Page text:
Quote for Today: Kevin Codd

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I hear a swelling swoosh; from the south a bullet train whizzes into view on the tracks, knifes through the landscape in a matter of moments, then disappears with a whoosh. It has just covered in a few seconds what has taken me hours to walk. That very fast train reminds me that, as a pilgrim, travel is made holy in its slowness. I see things that neither the passengers of the train nor the drivers of the automobiles see. I feel things that they will never feel. I have time to ponder, imagine, daydream. I tire. I thirst. In my slow walking, I find me.

― Kevin Codd, Beyond Even the Stars: A Compostela Pilgrim in France

Image: Mt. Fuji and Bullet Train © Roger W with CCLicense

 

Quote for Today: John Steinbeck

Tollundmannen

“This here ol’ man jus’ lived a life an’ just died out of it. I don’ know whether he was good or bad, but that don’t matter much. He was alive, an’ that’s what matters. An’ now he’s dead, an’ that don’t matter. Heard a fella tell a poem one time, an’ he says All that lives is holy. Got to thinkin’, an’ purty soon it means more than the words says. An’ I wouldn’t pray for a ol’ fella that’s dead. He’s awright. He got a job to do, but it’s all laid out for im an’ there’s on’y one way to do it. But us, we got a job to do, an’ they’s a thousan’ ways, an’ we don’ know which one to take. An’ if I was to pray, it’d be for the folks that don’ know which way to turn. Grampa here, he got the easy straight. An’ now cover im up an let im get to his work.”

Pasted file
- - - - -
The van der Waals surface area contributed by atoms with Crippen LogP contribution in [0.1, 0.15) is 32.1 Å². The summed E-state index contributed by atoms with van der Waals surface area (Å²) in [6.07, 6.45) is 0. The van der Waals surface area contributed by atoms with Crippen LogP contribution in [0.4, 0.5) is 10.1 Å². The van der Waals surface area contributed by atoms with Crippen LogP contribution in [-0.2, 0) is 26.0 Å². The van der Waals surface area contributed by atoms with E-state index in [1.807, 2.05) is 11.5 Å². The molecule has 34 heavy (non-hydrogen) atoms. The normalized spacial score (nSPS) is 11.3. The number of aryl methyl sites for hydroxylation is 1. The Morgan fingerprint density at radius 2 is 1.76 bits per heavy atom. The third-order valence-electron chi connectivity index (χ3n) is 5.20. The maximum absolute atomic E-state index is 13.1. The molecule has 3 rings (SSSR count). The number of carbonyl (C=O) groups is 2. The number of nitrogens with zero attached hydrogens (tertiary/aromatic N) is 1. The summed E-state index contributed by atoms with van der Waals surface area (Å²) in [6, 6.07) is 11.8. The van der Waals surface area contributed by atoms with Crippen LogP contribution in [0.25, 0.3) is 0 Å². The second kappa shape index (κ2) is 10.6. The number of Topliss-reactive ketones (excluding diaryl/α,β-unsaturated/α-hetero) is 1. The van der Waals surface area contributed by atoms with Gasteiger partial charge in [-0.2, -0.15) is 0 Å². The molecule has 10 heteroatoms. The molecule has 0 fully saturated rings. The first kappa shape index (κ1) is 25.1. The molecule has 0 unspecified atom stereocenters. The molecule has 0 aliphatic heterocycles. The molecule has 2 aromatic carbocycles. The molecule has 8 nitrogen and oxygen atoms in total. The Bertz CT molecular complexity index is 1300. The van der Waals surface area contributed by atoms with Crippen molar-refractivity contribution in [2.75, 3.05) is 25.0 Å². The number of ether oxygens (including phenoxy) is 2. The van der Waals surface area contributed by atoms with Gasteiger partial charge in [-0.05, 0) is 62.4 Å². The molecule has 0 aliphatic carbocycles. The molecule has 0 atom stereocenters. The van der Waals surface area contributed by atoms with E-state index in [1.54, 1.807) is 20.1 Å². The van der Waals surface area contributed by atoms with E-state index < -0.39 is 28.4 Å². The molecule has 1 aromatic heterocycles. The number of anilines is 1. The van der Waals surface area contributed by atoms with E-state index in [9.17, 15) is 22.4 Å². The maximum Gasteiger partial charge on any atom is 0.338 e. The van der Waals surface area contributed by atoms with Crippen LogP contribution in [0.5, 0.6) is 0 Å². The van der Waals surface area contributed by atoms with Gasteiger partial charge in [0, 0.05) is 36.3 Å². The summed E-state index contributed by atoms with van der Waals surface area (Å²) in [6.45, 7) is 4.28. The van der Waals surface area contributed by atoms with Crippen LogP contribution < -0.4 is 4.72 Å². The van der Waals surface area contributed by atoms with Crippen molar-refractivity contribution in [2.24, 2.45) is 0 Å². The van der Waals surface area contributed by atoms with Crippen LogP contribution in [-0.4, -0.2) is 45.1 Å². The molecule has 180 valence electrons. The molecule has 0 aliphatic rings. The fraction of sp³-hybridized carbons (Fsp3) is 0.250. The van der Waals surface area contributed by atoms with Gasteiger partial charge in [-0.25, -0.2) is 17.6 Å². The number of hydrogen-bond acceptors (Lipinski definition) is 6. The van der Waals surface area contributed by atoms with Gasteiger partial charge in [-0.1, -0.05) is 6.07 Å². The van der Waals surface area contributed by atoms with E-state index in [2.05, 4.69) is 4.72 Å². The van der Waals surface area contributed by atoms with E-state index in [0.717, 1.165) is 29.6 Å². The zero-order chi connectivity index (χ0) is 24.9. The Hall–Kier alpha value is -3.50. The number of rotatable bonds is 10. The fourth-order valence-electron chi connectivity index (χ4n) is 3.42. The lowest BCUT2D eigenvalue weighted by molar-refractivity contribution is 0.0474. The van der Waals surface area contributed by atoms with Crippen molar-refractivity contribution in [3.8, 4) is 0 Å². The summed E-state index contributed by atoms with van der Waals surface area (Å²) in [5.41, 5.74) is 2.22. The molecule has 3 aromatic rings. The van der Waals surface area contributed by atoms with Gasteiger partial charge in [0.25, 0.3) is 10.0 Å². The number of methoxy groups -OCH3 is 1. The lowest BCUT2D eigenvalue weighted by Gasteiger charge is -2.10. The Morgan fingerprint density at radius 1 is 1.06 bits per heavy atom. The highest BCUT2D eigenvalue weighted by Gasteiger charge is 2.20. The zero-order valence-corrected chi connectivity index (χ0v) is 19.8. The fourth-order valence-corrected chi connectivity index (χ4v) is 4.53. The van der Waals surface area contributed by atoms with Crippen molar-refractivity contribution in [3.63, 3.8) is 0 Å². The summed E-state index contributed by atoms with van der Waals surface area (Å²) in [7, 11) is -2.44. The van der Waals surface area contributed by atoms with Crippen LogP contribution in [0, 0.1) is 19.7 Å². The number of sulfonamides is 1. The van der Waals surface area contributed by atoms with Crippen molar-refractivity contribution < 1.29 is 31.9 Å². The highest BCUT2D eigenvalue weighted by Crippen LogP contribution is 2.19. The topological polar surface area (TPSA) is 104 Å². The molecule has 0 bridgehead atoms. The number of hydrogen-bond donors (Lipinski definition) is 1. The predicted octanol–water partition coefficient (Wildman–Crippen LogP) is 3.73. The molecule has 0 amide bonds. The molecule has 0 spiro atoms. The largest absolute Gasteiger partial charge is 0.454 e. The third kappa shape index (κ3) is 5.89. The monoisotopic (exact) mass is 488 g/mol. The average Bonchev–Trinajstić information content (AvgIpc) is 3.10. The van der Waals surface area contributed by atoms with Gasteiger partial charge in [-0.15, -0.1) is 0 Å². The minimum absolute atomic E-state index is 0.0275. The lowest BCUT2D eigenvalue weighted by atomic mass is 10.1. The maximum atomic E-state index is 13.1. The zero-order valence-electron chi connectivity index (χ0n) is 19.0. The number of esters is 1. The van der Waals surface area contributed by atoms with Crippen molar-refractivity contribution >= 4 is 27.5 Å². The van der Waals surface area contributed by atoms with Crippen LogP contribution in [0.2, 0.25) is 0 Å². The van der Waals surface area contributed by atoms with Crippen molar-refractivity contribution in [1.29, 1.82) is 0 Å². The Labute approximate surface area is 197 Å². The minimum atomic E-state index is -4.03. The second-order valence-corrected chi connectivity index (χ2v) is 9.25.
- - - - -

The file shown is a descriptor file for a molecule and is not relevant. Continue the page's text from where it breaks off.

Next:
―Casy in The Grapes of WrathJohn Steinbeck
 Tollund Man, Public Domain Image

Quote for Today: Peter Matthiessen

Stupas near the north face of Kailash, the sacred Crystal Mountain, Tibet © Yasunori Koide with GNU License

Stupas near the north face of Kailash, the sacred Crystal Mountain, Tibet
© Yasunori Koide with GNU License

I grow into these mountains like a moss. I am bewitched. The blinding snow peaks and the clarion air, the sound of earth and heaven in the silence, the requiem birds, the mythic beasts, the flags, great horns, and old carved stones, the silver ice in the black river, the Kang, the Crystal Mountain. Also, I love the common miracles-the murmur of my friends at evening, the clay fires of smudgy juniper, the coarse dull food, the hardship and simplicity, the contentment of doing one thing at a time… gradually my mind has cleared itself, and wind and sun pour through my head, as through a bell. Though we talk little here, I am never lonely; I am returned into myself. In another life-this isn’t what I know, but how I feel- these mountains were my home; there is a rising of forgotten knowledge, like a spring from hidden aquifers under the earth. To glimpse one’s own true nature is a kind of homegoing, to a place East of the Sun, West of the Moon- the homegoing that needs no home, like that waterfall on the super Suli Gad that turns to mist before touching the earth and rises once again to the sky.

Peter MatthiessenThe Snow Leopard